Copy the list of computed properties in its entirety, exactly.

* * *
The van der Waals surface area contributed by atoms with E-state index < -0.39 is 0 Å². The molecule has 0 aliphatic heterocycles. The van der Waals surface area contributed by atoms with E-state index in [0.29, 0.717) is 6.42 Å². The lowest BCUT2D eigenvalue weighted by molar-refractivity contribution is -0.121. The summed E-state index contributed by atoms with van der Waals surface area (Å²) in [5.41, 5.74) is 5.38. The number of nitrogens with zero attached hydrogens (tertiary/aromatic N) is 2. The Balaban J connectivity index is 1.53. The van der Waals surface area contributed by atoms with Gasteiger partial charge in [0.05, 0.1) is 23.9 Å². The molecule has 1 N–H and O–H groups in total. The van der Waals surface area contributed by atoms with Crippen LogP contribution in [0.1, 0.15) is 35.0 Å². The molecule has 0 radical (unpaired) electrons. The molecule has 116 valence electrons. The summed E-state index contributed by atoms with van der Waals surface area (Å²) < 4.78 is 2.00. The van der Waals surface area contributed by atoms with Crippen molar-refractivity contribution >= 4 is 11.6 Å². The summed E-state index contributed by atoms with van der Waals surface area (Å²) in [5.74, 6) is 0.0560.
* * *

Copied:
The van der Waals surface area contributed by atoms with E-state index < -0.39 is 0 Å². The molecule has 0 aliphatic heterocycles. The van der Waals surface area contributed by atoms with E-state index in [0.29, 0.717) is 6.42 Å². The lowest BCUT2D eigenvalue weighted by molar-refractivity contribution is -0.121. The summed E-state index contributed by atoms with van der Waals surface area (Å²) in [5.41, 5.74) is 5.38. The number of nitrogens with zero attached hydrogens (tertiary/aromatic N) is 2. The Balaban J connectivity index is 1.53. The van der Waals surface area contributed by atoms with Gasteiger partial charge in [0.05, 0.1) is 23.9 Å². The molecule has 1 N–H and O–H groups in total. The van der Waals surface area contributed by atoms with Crippen LogP contribution in [0.1, 0.15) is 35.0 Å². The molecule has 0 radical (unpaired) electrons. The molecule has 116 valence electrons. The summed E-state index contributed by atoms with van der Waals surface area (Å²) < 4.78 is 2.00. The van der Waals surface area contributed by atoms with Crippen molar-refractivity contribution >= 4 is 11.6 Å². The summed E-state index contributed by atoms with van der Waals surface area (Å²) in [5.74, 6) is 0.0560.